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To: newnhdad

I don’t think, in this economy, buying a house is the solution.

With hundreds of thousands or millions of homes currently being unoccupied at the moment, squatting is the best move.


8 posted on 05/06/2011 2:48:48 PM PDT by Jonty30
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To: Jonty30

Can you clarify what you mean by “squatting?”


9 posted on 05/06/2011 2:50:49 PM PDT by bushwon ("If you think healthcare is expensive now, wait till it is free"--PJ O'rourke)
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To: bushwon

Free housing.

Just don’t let anybody see you go through the window and keep the lawn mowed.


10 posted on 05/06/2011 2:59:01 PM PDT by Jonty30
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To: Jonty30

Squatting is stealing.


11 posted on 05/06/2011 3:15:26 PM PDT by Katnandu
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To: Katnandu

It’s only theft if somebody owns something. An abandoned home is owned by nobody.


12 posted on 05/06/2011 3:23:51 PM PDT by Jonty30
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To: Jonty30

An abandoned property is owned by the last owner named on the recorded deed at the county courthouse. If that owner doesn’t pay the property taxes, the title eventually is awarded to the county in which the home is located.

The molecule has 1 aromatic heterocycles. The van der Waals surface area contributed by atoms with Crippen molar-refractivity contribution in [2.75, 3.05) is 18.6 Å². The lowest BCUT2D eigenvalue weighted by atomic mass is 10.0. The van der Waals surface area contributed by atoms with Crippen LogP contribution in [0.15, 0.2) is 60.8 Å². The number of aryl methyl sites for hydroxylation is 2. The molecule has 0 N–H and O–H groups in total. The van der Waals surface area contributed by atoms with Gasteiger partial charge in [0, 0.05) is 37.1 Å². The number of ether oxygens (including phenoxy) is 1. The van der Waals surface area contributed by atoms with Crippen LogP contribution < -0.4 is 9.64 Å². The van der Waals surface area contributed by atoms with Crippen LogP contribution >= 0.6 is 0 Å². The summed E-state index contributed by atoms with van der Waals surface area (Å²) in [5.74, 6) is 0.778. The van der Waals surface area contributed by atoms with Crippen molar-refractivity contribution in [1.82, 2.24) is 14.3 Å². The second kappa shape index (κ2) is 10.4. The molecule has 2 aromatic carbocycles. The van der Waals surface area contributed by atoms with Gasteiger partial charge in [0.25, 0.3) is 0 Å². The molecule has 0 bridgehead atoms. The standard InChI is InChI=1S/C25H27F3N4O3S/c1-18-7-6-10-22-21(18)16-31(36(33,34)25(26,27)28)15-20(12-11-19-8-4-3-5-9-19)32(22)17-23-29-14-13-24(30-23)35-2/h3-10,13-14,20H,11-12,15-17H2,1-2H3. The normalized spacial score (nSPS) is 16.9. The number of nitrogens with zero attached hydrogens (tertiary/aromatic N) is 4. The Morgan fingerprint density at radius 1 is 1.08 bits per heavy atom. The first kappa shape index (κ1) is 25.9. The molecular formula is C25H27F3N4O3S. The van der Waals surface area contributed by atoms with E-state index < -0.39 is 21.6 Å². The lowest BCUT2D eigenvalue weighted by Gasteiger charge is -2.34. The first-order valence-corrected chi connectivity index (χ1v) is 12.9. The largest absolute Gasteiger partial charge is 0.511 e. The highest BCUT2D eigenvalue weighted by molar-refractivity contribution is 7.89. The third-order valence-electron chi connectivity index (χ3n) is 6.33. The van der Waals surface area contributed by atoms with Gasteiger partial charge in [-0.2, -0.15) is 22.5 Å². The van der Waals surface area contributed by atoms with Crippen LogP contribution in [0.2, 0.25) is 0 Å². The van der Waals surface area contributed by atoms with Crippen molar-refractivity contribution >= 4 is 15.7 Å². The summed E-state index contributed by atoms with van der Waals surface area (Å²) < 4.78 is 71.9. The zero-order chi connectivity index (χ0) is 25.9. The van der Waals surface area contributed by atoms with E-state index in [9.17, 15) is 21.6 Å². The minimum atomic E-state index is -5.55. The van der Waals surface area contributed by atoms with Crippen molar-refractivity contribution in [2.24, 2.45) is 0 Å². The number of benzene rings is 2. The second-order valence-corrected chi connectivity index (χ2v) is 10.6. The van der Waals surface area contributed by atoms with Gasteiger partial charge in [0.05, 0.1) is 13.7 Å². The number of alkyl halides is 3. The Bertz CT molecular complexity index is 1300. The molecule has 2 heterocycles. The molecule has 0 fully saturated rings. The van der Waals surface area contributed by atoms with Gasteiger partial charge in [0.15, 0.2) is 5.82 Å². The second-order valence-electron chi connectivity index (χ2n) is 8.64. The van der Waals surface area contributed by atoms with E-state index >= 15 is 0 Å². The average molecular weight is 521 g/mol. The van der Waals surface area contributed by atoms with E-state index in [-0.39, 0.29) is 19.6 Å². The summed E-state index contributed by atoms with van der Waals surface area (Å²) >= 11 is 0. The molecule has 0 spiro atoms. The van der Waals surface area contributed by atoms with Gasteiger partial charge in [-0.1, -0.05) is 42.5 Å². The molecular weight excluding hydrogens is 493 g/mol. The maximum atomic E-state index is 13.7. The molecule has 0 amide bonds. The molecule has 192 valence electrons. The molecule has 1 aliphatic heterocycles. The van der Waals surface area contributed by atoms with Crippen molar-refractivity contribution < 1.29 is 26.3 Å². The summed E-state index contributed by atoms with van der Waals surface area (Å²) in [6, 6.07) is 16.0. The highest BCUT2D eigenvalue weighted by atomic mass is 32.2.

The only unowned properties in the USA are those classified as vacancies. That’s a different animal, but was once a lucrative pursuit for those in the know, especially in oil and gas country. Better surveying has done away with that fun.

But you can always squat until you get caught. Even if the owner just went out to dinner.


13 posted on 05/06/2011 3:50:52 PM PDT by SaxxonWoods (Throw away your papers, blow up your TV...and set yourself free.)
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To: SaxxonWoods

That was interesting, thank you.


14 posted on 05/06/2011 4:19:21 PM PDT by Jonty30
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To: svcw

The lender is going to pay some of your closing costs. They are doing it I assume as an inducement for you to deep six the other lender and go with them. As long as both are offering the same interest rate and similar closing costs take the lender credit. I have done it a million times to get the deal. It just meant I didn’t make as much money but at least I got the deal and made something.


15 posted on 05/06/2011 8:57:28 PM PDT by Georgia Girl 2 (The only purpose of a pistol is to fight your way back to the rifle you should never have dropped.)
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To: So Cal Rocket

we tried that with one firm and I have a message in to the second one. I hope they do because our ultimate goal is to get that monthly down as much as possible.